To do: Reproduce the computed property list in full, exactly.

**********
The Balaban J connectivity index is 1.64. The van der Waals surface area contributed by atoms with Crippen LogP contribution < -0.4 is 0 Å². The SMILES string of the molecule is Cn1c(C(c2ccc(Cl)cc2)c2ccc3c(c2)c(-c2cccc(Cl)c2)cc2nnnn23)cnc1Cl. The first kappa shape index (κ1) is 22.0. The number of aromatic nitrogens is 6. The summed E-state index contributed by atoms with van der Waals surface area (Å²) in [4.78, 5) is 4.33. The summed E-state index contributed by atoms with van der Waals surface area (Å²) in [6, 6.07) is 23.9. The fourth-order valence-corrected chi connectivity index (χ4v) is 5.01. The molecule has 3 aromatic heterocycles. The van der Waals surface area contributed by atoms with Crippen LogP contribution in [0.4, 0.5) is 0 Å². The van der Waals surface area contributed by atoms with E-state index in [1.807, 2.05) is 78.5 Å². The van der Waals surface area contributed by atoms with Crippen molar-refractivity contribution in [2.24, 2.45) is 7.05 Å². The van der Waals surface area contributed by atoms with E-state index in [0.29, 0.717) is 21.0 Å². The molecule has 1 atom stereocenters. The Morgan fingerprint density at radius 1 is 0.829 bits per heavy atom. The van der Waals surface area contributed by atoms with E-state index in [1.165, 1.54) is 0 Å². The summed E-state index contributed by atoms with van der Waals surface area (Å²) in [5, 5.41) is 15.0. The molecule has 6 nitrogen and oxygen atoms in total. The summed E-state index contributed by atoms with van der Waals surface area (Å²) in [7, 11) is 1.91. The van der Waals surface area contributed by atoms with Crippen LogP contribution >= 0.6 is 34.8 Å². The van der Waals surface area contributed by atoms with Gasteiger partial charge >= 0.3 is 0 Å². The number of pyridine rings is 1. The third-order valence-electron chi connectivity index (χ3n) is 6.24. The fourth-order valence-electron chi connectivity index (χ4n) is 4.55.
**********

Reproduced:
The Balaban J connectivity index is 1.64. The van der Waals surface area contributed by atoms with Crippen LogP contribution < -0.4 is 0 Å². The SMILES string of the molecule is Cn1c(C(c2ccc(Cl)cc2)c2ccc3c(c2)c(-c2cccc(Cl)c2)cc2nnnn23)cnc1Cl. The first kappa shape index (κ1) is 22.0. The number of aromatic nitrogens is 6. The summed E-state index contributed by atoms with van der Waals surface area (Å²) in [4.78, 5) is 4.33. The summed E-state index contributed by atoms with van der Waals surface area (Å²) in [6, 6.07) is 23.9. The fourth-order valence-corrected chi connectivity index (χ4v) is 5.01. The molecule has 3 aromatic heterocycles. The van der Waals surface area contributed by atoms with Crippen LogP contribution in [0.4, 0.5) is 0 Å². The van der Waals surface area contributed by atoms with E-state index in [1.807, 2.05) is 78.5 Å². The van der Waals surface area contributed by atoms with Crippen molar-refractivity contribution in [2.24, 2.45) is 7.05 Å². The van der Waals surface area contributed by atoms with E-state index in [0.29, 0.717) is 21.0 Å². The molecule has 1 atom stereocenters. The Morgan fingerprint density at radius 1 is 0.829 bits per heavy atom. The van der Waals surface area contributed by atoms with E-state index in [1.165, 1.54) is 0 Å². The summed E-state index contributed by atoms with van der Waals surface area (Å²) in [5, 5.41) is 15.0. The molecule has 6 nitrogen and oxygen atoms in total. The summed E-state index contributed by atoms with van der Waals surface area (Å²) in [7, 11) is 1.91. The van der Waals surface area contributed by atoms with Crippen LogP contribution >= 0.6 is 34.8 Å². The van der Waals surface area contributed by atoms with Gasteiger partial charge >= 0.3 is 0 Å². The number of pyridine rings is 1. The third-order valence-electron chi connectivity index (χ3n) is 6.24. The fourth-order valence-electron chi connectivity index (χ4n) is 4.55.